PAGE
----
A hoop house, like a greenhouse except the plants are actually in the ground rather than in pots or on shelves, extends the growing season for tomatoes, squash, collards and curly mustard. Further down the hill are two un-fenced plots with peppers, more greens and tomatoes that Agnew is “sharing” with the local deer population. He’s added some flashing lights that are supposed to keep deer away, but you can see from the sheared tops of the greens that the system is working on only half of the garden.
Up the hill, in the fenced garden, are remnants of heirloom squash (muscat de Provence variety) and greens and tomatoes that are just about done for this season.
Agnew’s organic garden and poultry supplies (in various stages) three restaurants in Greenville (High Cotton, The Roost @ Hyatt and American Grocery Restaurant) and Swamp Rabbit Grocery. And, he’s been known to sell to folks who call him, if the product is available (I bought two frozen chickens that I have waiting for the roasting pan).
Let’s talk turkey...
If you’ve ever wondered why organically raised poultry can be so expensive (Agnew’s chickens go for $4 per pound and a turkey for Thanksgiving, at $6.50 per pound, can reach $100), lets break down the cost of raising heritage breeds:
• Turkeys are born in April and go to market (are processed) in mid-October. Agnew must cover the cost of raising, sheltering and protecting the animals for those seven months before even hoping to see a profit.
• One 50-pound bag (feeding all of the chickens, ducks and turkeys) lasts one day.
• Agnew buys his non-GMO feed from a supplier in Johnson City, Tenn., which he found through the Sustainable Poultry Network, at a reduced rate ($21 per 50-pound bag).
• He buys two tons of non-GMO feed at a time and has it shipped at an additional cost of $300 per shipment. Each shipment lasts six weeks.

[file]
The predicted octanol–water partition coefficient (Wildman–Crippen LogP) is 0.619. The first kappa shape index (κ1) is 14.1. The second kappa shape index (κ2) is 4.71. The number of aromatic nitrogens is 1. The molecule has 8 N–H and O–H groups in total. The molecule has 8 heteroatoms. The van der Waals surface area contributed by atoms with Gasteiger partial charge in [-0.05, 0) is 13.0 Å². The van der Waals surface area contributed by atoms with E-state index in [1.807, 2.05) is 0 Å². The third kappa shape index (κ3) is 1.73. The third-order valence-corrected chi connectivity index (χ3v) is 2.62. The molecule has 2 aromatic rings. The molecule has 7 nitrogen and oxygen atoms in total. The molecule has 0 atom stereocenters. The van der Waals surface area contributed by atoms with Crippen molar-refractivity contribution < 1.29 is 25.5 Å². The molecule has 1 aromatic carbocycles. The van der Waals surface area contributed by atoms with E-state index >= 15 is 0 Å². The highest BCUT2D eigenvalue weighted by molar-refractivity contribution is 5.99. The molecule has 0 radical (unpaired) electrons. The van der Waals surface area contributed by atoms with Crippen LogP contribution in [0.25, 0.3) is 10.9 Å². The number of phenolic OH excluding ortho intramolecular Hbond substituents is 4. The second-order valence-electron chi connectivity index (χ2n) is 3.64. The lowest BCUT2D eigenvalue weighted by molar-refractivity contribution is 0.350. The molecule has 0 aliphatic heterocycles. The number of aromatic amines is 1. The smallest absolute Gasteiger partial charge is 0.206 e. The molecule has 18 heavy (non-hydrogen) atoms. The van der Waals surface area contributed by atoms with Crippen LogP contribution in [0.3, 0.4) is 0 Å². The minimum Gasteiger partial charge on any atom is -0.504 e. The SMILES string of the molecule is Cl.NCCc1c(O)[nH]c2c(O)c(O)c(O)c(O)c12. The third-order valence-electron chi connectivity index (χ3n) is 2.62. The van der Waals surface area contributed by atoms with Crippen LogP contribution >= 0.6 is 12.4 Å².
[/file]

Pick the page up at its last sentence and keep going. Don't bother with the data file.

• To process the birds, he has to load them up live and drive them to the nearest USDA-certified processing plant in South Carolina (also the only one), in Kingstree. He pays the plant $9 per turkey to process his shipment.
So, don’t be scared, stay with me and let’s do the math...
• The growth cycle, hatching to processing, is 27 weeks.
• 2 tons of feed lasts 6 weeks, so Agnew has to buy 4.5 shipments of feed.
• 2 tons = 4,000 pounds = 800 50-pound bags of feed
• Each shipment costs Agnew $2,700 ($2,400, plus $300 shipping.
• 4.5 shipments of feed = $12,150
Let’s say that the turkeys only eat one third of the total amount of feed; the rest goes to the chickens and ducks. That’s still $4,050 (12,150 divided by 3).
• Agnew has 60 turkeys going to market and the processing plant charges $9 per bird. That’s $720 in processing fees because it must be done to USDA safety and quality standards.
• With the feed and processing, Agnew has $4,770 invested in his 60 birds.
• In order to break even on the food and processing, not taking into account water and shelter or veterinarian and transportation costs or inventory losses (Agnew said a chicken hawk snatched two young birds earlier in the week), Agnew needs to get $78 and some change per bird. To break even.
So you see, he’s not doing this to get rich. Agnew’s raising these animals to sustain the breed so that there will be heritage breeds for future generations. And he knows that not everyone can afford to pay what he has to charge, but wants folks to understand why he does what he does.
He hopes to conserve and preserve the heritage breeds by building a market for them as a food source. “I don’t have kids,” he says. “The poultry is my legacy.”